Histamine is a protein released by the body in response to an allergen (a substance such as pollen or animal dander that triggers an allergic reaction because the body perceives it as dangerous). When histamines are released into the bloodstream, they cause symptoms typical of an allergic reaction, including itchy, swollen skin, eyes and lips and respiratory problems such as sneezing, wheezing, coughing, shortness of breath and runny nose.
When a potentially harmful subject is detected, a healthy immune system will release antibodies to seek out and destroy the intruder in order to protect the body from infection from viruses and bacteria. However, during an allergic reaction, this system responds to common substances like food, mold and dust.
Once antibodies have captured an allergen, histamines are released. In the process of gathering help from other antibodies to fight off the offending substance, histamines cause inflammation, mucous production, skin reactions and other symptoms of allergies.
Fish, cheese, fermented foods and alcoholic beverages like red wine contain histamines that cause allergy-like symptoms such as itching, sneezing, headaches and difficulty breathing. This type of reaction to histamine-rich foods is not an immune response and is different from a true food allergy. Eliminate the offending food or beverage from your diet to avoid symptoms.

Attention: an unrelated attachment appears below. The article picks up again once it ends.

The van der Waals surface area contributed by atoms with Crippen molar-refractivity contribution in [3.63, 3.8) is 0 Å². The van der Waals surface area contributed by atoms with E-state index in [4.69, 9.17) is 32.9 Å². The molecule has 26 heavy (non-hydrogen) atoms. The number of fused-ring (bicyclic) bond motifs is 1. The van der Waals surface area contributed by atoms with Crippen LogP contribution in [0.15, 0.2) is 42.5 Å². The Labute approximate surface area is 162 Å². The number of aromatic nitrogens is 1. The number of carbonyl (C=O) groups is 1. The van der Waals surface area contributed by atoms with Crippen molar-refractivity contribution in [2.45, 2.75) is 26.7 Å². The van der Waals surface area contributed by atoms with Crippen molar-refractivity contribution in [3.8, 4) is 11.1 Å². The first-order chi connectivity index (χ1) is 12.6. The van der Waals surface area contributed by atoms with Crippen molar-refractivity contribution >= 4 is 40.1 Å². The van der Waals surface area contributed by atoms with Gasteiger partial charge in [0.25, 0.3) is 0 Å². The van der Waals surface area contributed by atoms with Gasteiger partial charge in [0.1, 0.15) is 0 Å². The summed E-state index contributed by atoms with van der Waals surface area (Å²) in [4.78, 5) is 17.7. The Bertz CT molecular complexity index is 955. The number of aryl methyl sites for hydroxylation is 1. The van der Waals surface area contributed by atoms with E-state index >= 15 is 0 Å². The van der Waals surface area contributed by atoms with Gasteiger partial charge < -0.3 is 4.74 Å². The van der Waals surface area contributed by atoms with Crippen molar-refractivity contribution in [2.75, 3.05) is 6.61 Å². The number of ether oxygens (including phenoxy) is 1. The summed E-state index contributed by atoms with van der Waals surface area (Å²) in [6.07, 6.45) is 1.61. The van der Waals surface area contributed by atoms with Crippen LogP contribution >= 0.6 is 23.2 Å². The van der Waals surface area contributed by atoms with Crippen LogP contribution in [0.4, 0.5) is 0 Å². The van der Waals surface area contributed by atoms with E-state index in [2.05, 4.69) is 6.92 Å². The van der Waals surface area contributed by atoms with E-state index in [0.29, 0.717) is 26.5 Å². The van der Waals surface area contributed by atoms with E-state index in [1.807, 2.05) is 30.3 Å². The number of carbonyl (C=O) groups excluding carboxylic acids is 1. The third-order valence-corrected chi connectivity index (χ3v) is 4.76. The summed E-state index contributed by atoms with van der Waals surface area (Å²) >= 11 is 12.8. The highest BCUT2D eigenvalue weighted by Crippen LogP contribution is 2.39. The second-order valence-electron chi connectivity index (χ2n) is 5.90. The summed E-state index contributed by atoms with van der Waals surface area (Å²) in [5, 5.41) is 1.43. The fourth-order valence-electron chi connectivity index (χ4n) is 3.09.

Histamines dilate the blood vessels causing itching, flaking and reddening of the skin. Hives, which are pink, red, or flesh-colored welts, can rise up when histamine is released and cause swelling under the skin. They may appear all over the body. Hives are caused by allergic reactions, illnesses or sensitivities to environmental irritants such as chemicals, soaps, detergents, certain fabrics and certain types of plants.
The release of histamine can cause sinus inflammation and excessive mucous production, resulting in cough, congestion and nasal drainage. In moderate to severe cases, coughing, tightness in the chest and narrowing of the airways can make it difficult to breath.
Some allergic reactions are contained to one symptom and will not progress beyond the initial response to the release of histamines. But other allergic reactions can progress quickly and cause sometimes deadly symptoms.
An extreme overreaction by the immune system to an allergen can result in anaphylaxis, a potential deadly response that causes your blood pressure to drop and your airways to close in a matter of minutes. Allergies to specific foods, insect stings and certain medications such as sulfa-based antibiotics, are most likely to trigger anaphylaxis in susceptible individuals.
Mild allergic reactions and reactions to histamine-rich foods are treated with over-the-counter and prescription medications called antihistamines.
If you have trouble breathing, feel worse as time goes by, or have swelling in your face or extremities, call 911 and try to get emergency medical help immediately.